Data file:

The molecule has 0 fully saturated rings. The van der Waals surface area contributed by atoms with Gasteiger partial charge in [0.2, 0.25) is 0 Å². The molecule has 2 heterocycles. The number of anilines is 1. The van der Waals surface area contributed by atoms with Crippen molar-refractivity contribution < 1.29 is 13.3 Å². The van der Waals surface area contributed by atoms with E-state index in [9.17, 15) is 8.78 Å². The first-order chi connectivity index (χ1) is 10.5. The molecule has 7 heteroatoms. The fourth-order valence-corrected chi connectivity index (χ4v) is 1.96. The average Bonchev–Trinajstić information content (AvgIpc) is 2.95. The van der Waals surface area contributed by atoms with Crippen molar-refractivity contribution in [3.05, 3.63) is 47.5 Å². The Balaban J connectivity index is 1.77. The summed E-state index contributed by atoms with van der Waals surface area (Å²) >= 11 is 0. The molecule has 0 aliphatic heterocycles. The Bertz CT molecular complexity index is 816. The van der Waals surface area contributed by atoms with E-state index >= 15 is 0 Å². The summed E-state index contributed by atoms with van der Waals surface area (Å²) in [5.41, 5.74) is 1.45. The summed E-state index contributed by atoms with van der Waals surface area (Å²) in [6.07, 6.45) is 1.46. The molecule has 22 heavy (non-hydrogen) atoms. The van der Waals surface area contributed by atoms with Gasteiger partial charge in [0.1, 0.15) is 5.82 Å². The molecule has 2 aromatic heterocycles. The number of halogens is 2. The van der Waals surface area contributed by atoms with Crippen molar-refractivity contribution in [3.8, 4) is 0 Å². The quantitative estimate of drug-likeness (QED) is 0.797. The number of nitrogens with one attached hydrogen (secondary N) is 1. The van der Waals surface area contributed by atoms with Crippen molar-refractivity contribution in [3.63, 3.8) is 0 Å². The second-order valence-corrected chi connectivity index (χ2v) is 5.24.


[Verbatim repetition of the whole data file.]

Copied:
The molecule has 0 fully saturated rings. The van der Waals surface area contributed by atoms with Gasteiger partial charge in [0.2, 0.25) is 0 Å². The molecule has 2 heterocycles. The number of anilines is 1. The van der Waals surface area contributed by atoms with Crippen molar-refractivity contribution < 1.29 is 13.3 Å². The van der Waals surface area contributed by atoms with E-state index in [9.17, 15) is 8.78 Å². The first-order chi connectivity index (χ1) is 10.5. The molecule has 7 heteroatoms. The fourth-order valence-corrected chi connectivity index (χ4v) is 1.96. The average Bonchev–Trinajstić information content (AvgIpc) is 2.95. The van der Waals surface area contributed by atoms with Crippen molar-refractivity contribution in [3.05, 3.63) is 47.5 Å². The Balaban J connectivity index is 1.77. The summed E-state index contributed by atoms with van der Waals surface area (Å²) >= 11 is 0. The molecule has 0 aliphatic heterocycles. The Bertz CT molecular complexity index is 816. The van der Waals surface area contributed by atoms with E-state index >= 15 is 0 Å². The summed E-state index contributed by atoms with van der Waals surface area (Å²) in [5.41, 5.74) is 1.45. The summed E-state index contributed by atoms with van der Waals surface area (Å²) in [6.07, 6.45) is 1.46. The molecule has 22 heavy (non-hydrogen) atoms. The van der Waals surface area contributed by atoms with Gasteiger partial charge in [0.1, 0.15) is 5.82 Å². The molecule has 2 aromatic heterocycles. The number of halogens is 2. The van der Waals surface area contributed by atoms with Crippen molar-refractivity contribution in [3.8, 4) is 0 Å². The quantitative estimate of drug-likeness (QED) is 0.797. The number of nitrogens with one attached hydrogen (secondary N) is 1. The van der Waals surface area contributed by atoms with Crippen molar-refractivity contribution in [3.63, 3.8) is 0 Å². The second-order valence-corrected chi connectivity index (χ2v) is 5.24.